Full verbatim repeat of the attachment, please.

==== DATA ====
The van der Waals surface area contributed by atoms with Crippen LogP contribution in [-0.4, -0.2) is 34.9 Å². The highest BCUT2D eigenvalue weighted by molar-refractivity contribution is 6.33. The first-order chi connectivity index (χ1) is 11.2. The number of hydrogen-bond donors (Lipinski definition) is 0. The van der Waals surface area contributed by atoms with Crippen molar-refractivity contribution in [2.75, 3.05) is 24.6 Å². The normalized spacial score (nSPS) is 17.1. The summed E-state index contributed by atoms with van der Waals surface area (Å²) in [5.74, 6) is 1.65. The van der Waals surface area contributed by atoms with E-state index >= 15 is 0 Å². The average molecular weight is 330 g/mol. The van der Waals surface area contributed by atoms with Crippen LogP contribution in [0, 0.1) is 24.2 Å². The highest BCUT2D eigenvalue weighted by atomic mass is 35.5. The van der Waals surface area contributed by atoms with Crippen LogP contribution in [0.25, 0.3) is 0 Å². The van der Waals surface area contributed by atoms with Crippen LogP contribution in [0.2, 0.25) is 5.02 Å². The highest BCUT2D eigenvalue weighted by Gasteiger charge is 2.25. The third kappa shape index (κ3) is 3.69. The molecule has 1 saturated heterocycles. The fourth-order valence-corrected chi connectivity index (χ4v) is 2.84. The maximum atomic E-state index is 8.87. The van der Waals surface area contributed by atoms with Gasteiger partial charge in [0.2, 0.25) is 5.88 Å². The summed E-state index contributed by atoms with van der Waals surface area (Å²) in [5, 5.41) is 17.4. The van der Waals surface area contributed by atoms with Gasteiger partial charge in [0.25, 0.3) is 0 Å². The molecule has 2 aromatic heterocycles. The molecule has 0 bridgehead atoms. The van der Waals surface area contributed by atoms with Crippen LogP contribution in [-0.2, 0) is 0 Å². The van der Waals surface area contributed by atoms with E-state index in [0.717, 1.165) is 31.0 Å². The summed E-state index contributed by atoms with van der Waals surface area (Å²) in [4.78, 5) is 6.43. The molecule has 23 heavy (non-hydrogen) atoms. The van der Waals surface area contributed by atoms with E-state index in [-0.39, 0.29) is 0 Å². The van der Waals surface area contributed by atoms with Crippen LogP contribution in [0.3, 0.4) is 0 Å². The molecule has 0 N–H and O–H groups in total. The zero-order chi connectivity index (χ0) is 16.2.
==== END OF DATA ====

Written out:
The van der Waals surface area contributed by atoms with Crippen LogP contribution in [-0.4, -0.2) is 34.9 Å². The highest BCUT2D eigenvalue weighted by molar-refractivity contribution is 6.33. The first-order chi connectivity index (χ1) is 11.2. The number of hydrogen-bond donors (Lipinski definition) is 0. The van der Waals surface area contributed by atoms with Crippen molar-refractivity contribution in [2.75, 3.05) is 24.6 Å². The normalized spacial score (nSPS) is 17.1. The summed E-state index contributed by atoms with van der Waals surface area (Å²) in [5.74, 6) is 1.65. The van der Waals surface area contributed by atoms with E-state index >= 15 is 0 Å². The average molecular weight is 330 g/mol. The van der Waals surface area contributed by atoms with Crippen LogP contribution in [0, 0.1) is 24.2 Å². The highest BCUT2D eigenvalue weighted by atomic mass is 35.5. The van der Waals surface area contributed by atoms with Crippen LogP contribution in [0.25, 0.3) is 0 Å². The van der Waals surface area contributed by atoms with Crippen LogP contribution in [0.2, 0.25) is 5.02 Å². The highest BCUT2D eigenvalue weighted by Gasteiger charge is 2.25. The third kappa shape index (κ3) is 3.69. The molecule has 1 saturated heterocycles. The fourth-order valence-corrected chi connectivity index (χ4v) is 2.84. The maximum atomic E-state index is 8.87. The van der Waals surface area contributed by atoms with Gasteiger partial charge in [0.2, 0.25) is 5.88 Å². The summed E-state index contributed by atoms with van der Waals surface area (Å²) in [5, 5.41) is 17.4. The van der Waals surface area contributed by atoms with Gasteiger partial charge in [0.25, 0.3) is 0 Å². The molecule has 2 aromatic heterocycles. The molecule has 0 bridgehead atoms. The van der Waals surface area contributed by atoms with Crippen LogP contribution in [-0.2, 0) is 0 Å². The van der Waals surface area contributed by atoms with E-state index in [0.717, 1.165) is 31.0 Å². The summed E-state index contributed by atoms with van der Waals surface area (Å²) in [4.78, 5) is 6.43. The molecule has 23 heavy (non-hydrogen) atoms. The van der Waals surface area contributed by atoms with E-state index in [-0.39, 0.29) is 0 Å². The van der Waals surface area contributed by atoms with Crippen LogP contribution in [0.3, 0.4) is 0 Å². The molecule has 0 N–H and O–H groups in total. The zero-order chi connectivity index (χ0) is 16.2.